No, the one vote per state rule comes from the 12th Amendment and could only be replaced or superseded by a new constitutional Amendment. See the bolded portion of the Amendment below:
... if no person have such majority, then from the persons having the highest numbers not exceeding three on the list of those voted for as President, the House of Representatives shall choose immediately, by ballot, the President. But in choosing the President, the votes shall be taken by states, the representation from each state having one vote; a quorum for this purpose shall consist of a member or members from two-thirds of the states, and a majority of all the states shall be necessary to a choice ...
This article from the Congressional Research Service provides a bit more detail on how this would work:
Each state, regardless of population, casts a single vote for President in a contingent election. Representatives of states with two or more Representatives would therefore need to conduct an internal poll within their state delegation to decide which candidate would receive the state’s single vote
Contingent Election of the President and Vice President by Congress: Perspectives and Contemporary Analysis
As you point out, the details of how this election would be carried out are based on House rules and can be determined by the party that controls the newly elected House. However the 1 vote per State requirement is laid out in the Constitution and can't be changed.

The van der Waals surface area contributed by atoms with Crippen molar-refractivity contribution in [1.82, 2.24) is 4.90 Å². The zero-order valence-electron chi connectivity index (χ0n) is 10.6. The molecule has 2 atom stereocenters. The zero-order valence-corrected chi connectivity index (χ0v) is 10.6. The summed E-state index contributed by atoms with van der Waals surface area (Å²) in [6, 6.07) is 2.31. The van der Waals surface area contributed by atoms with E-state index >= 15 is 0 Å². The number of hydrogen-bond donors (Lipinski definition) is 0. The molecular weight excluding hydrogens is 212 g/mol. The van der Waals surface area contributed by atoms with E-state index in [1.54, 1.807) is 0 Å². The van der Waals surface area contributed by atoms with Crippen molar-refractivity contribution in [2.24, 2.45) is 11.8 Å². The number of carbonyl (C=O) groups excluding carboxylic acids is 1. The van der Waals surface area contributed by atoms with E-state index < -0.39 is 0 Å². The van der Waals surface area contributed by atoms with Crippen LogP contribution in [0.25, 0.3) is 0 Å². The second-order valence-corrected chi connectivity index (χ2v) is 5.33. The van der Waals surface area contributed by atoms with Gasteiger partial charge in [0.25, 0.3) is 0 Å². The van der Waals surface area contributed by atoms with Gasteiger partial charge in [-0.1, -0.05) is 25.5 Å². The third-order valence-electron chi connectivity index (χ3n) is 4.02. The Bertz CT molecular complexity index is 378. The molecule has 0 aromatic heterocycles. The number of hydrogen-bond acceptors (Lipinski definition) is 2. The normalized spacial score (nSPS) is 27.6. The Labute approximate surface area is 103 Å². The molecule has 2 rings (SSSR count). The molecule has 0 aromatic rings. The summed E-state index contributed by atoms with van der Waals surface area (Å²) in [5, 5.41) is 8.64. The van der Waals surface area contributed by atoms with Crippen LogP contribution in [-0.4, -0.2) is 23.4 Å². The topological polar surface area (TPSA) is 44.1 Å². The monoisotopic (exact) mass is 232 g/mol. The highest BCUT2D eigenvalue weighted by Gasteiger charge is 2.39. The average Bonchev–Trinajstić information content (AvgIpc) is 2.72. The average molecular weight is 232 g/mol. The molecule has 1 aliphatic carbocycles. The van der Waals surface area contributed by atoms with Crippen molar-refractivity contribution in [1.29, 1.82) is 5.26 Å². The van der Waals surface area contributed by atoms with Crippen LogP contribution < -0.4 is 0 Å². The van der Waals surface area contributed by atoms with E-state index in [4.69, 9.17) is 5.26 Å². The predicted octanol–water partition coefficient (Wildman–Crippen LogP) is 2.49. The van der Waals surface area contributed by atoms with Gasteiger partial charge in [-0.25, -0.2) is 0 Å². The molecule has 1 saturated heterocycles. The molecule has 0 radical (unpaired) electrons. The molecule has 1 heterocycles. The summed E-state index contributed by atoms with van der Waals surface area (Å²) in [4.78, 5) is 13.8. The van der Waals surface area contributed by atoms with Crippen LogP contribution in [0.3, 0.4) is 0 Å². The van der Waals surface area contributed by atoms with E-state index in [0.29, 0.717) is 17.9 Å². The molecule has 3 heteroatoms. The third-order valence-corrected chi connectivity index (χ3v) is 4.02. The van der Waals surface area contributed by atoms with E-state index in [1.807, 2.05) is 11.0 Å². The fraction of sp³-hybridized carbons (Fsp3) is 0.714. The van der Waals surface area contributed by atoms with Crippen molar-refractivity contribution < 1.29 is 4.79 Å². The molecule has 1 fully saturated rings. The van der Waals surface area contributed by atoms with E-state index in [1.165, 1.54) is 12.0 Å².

You mention the issue of "divided" delegations. The way that worked was that a state delegation could only cast a vote a candidate if a majority of the delegation voted for that candidate:
For the first round vote, within state delegations, a majority of state delegation Members present and voting was required to cast the state vote. If a majority was obtained, the name of the preferred candidate was written on the second round ballot. If there was no majority, the second round state ballot was marked “divided.”
A divided ballot could result if the vote was tied, if there were multiple candidates, so no one received a majority, or if enough members of the delegation were absent from the House so that the leading candidate did not receive a majority of the total. While the House could change the rules to allow states to cast a vote for the plurality winner, it seems unlikely that a state would be unable to reach a majority thanks to modern transportation and the strength of the 2 major parties.